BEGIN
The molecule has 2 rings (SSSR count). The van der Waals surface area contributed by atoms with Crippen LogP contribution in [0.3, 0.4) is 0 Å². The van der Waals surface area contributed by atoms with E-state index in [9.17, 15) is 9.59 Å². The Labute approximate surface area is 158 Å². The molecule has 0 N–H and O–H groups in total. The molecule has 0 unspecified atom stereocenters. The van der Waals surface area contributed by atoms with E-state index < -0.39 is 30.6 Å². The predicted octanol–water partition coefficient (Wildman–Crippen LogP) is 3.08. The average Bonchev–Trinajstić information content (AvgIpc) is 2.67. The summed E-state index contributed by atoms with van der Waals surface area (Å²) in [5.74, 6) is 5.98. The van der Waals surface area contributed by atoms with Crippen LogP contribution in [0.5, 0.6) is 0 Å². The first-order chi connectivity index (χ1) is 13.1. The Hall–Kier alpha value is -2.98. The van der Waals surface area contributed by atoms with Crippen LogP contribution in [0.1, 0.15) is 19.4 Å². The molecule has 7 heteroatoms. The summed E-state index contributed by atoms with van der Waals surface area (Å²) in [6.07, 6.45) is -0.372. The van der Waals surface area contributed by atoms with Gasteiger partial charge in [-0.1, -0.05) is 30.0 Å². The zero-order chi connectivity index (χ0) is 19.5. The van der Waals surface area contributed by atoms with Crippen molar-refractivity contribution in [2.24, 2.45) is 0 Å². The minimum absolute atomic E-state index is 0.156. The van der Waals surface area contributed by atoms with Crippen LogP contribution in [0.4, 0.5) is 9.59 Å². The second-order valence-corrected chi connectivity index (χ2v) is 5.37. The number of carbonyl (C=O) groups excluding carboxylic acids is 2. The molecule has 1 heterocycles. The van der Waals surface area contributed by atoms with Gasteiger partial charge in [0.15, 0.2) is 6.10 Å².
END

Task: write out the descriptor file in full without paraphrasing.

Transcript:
The molecule has 2 rings (SSSR count). The van der Waals surface area contributed by atoms with Crippen LogP contribution in [0.3, 0.4) is 0 Å². The van der Waals surface area contributed by atoms with E-state index in [9.17, 15) is 9.59 Å². The Labute approximate surface area is 158 Å². The molecule has 0 N–H and O–H groups in total. The molecule has 0 unspecified atom stereocenters. The van der Waals surface area contributed by atoms with E-state index < -0.39 is 30.6 Å². The predicted octanol–water partition coefficient (Wildman–Crippen LogP) is 3.08. The average Bonchev–Trinajstić information content (AvgIpc) is 2.67. The summed E-state index contributed by atoms with van der Waals surface area (Å²) in [5.74, 6) is 5.98. The van der Waals surface area contributed by atoms with Crippen LogP contribution in [0.5, 0.6) is 0 Å². The first-order chi connectivity index (χ1) is 13.1. The Hall–Kier alpha value is -2.98. The van der Waals surface area contributed by atoms with Crippen LogP contribution in [0.1, 0.15) is 19.4 Å². The molecule has 7 heteroatoms. The summed E-state index contributed by atoms with van der Waals surface area (Å²) in [6.07, 6.45) is -0.372. The van der Waals surface area contributed by atoms with Gasteiger partial charge in [-0.1, -0.05) is 30.0 Å². The zero-order chi connectivity index (χ0) is 19.5. The van der Waals surface area contributed by atoms with Crippen molar-refractivity contribution in [2.24, 2.45) is 0 Å². The minimum absolute atomic E-state index is 0.156. The van der Waals surface area contributed by atoms with Crippen LogP contribution in [0.4, 0.5) is 9.59 Å². The second-order valence-corrected chi connectivity index (χ2v) is 5.37. The number of carbonyl (C=O) groups excluding carboxylic acids is 2. The molecule has 1 heterocycles. The van der Waals surface area contributed by atoms with Gasteiger partial charge in [0.15, 0.2) is 6.10 Å².